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A guesstimate: Site 5 project will feature green glass to promote Greenland

The percolating giant project at Site 5 catercorner to the arena block--two towers and an astonishing shift of bulk, at least as proposed to city officials last year--still has not entered the phase of public review. 

So the project, unofficially suggested at 1.1 million square feet and with the taller tower 785 feet tall, could still change, in configuration and even ownership. (New investors beyond Greenland Forest City Partners, the current joint venture?) 
From 2016 Department of City Planning Presentation; the Site 5 project is proposed to be
three times the bulk of the Williamsburgh Savings Bank building across Flatbush Avenue
And whatever is proposed, which will include a change in the overall General Project Plan to allow new height and bulk, must go through public review--though that's typically a rubber stamp by Empire State Development.

Maybe some green glass?

But consider: when proposed at least in January 2016, the Site 5 project would have been Brooklyn's tallest building, a prominent place on the skyline for Greenland USA, the US arm of a Shanghai-based developer that calls itself a "skyscraper specialist."

So a tall building would be not just an office or residential or retail space, but also a marquee, a promotional flagship. Now consider an 8/26/16 Los Angeles Times article mentioning Greenland's Metropolis project in L.A.:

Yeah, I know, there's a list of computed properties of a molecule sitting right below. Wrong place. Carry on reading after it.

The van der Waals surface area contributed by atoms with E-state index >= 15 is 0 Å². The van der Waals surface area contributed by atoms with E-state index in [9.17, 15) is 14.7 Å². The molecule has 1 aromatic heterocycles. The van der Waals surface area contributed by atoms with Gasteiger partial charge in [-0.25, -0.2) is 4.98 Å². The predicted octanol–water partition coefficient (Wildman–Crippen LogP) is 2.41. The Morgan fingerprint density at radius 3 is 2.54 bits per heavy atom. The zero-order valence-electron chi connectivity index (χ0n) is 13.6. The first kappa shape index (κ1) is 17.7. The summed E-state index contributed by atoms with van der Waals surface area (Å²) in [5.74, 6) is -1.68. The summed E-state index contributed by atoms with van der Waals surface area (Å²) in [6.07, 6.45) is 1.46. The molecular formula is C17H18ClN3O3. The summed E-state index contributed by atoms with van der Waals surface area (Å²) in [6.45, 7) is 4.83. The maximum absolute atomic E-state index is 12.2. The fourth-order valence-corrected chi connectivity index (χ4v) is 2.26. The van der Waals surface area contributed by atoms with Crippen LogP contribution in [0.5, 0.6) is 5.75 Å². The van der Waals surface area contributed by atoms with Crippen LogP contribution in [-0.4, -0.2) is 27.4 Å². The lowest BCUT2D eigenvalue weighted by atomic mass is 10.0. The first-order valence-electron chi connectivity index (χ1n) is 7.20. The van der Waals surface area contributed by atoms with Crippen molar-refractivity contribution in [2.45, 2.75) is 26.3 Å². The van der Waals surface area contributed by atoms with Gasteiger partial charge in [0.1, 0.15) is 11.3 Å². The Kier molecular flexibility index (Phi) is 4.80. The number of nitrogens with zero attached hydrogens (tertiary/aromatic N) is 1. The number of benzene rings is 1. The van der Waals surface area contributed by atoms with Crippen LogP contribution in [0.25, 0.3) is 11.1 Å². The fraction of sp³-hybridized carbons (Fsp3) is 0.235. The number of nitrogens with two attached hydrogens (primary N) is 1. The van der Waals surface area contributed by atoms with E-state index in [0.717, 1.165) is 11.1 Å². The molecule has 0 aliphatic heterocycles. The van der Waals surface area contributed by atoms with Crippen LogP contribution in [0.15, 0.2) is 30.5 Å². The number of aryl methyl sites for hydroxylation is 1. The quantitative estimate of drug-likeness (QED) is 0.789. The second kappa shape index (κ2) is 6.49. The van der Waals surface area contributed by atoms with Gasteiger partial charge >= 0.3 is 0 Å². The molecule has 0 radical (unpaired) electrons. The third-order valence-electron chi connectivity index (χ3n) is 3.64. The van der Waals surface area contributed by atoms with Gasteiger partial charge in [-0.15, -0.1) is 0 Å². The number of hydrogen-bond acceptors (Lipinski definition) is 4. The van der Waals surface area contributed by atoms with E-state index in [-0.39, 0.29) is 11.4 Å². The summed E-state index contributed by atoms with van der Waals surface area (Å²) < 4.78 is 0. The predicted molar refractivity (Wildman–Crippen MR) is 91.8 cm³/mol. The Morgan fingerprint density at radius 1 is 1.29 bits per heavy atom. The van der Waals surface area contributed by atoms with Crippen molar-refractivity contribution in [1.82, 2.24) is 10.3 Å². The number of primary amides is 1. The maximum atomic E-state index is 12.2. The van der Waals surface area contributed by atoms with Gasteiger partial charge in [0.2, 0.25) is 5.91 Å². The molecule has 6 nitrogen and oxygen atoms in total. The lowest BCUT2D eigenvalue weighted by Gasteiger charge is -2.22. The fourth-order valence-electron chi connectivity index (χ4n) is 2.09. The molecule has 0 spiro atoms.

When completed in 2018, the $1-billion project will require a total of 300,000 tons of concrete and 650,000 square feet of glass, much of it in Greenland’s namesake color.
So here's a guesstimate: the Site 5 project--surely to get a new name--might have some prominent green glass to promote Greenland. 

Is that allowed? Well, the Design Guidelines for Atlantic Yards (now Pacific Park) say (on p. 38)
The Site 5 Building shall utilize not less than two different materials as principal materials. Principal materials shall be glass, pre-cast panel, metal, stone, or masonry.
So that doesn't rule out glass. But the Design Guidelines will have to be modified to accommodate a much larger building. 

And for Greenland, which may be willing to accept a lower margin that some other developers as part of its international expansion push, Site 5 may be valuable not just as a development site but as a corporate calling card. Stay tuned.

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